The following is an excerpt from my new book Wild & Wonderful (and Paranormal) West Virginia. A Kindle edition of the book is available for pre-order on Amazon for $0.99. Release date is set for April 3, at which point a paperback edition will also become available.
Much of present-day West Virginia was void of permanent Native American settlements when European colonists began their westward push. Why? The area is rich in game and other resources; why not live there?
In 1773, at the behest of Virginia Governor Lord Dunmore, Thomas Bullit travelled to present-day southwestern Ohio to seek permission from the Shawnee to establish settlements in the Can-tuc-kee lands (which included large portions of modern-day West Virginia). Shawnee chief Black Fish was unable to grant permission; he did not feel it was his to give, the land belonged to the ghosts of the Azgen, a tribe of “moon-eyed” people who were murdered by the ancestors of the Shawnee. Because of the ghosts, the Shawnee refused to settle on the land and only used it—respectfully—as hunting grounds.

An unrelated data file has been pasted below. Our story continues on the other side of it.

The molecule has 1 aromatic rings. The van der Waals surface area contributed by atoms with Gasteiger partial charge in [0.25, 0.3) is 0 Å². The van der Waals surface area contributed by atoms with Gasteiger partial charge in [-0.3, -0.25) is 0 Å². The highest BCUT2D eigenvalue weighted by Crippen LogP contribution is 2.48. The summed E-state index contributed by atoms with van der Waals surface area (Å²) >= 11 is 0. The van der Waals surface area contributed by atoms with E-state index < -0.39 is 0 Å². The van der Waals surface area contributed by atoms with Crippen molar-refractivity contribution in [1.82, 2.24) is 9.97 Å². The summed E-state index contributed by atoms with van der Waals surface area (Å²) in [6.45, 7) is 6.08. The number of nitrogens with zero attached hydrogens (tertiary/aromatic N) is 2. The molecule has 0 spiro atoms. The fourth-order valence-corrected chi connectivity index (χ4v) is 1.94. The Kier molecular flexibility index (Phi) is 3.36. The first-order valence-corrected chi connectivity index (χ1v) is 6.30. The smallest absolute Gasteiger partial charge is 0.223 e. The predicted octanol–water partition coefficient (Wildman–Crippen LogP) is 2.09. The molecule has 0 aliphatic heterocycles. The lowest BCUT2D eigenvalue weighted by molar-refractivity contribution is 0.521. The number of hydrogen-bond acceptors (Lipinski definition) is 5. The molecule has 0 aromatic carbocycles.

Who were these moon-eyed people? According to many legends, they were a light-skinned, nocturnal people with large eyes. They had a sensitivity to light and could only see in the dark. Like the Shawnee, the Cherokee also have legends of moon-eyed people. According to Cherokee legends, the moon-eyes were nocturnal and lived in circular earthen houses. Long ago, as the Cherokee made their southward migration, they encountered the large-eyed white people and waged war against them. Like the Shawnee, the Cherokee also rid the land of these peculiar people. There is another tradition in which the Creek tribe…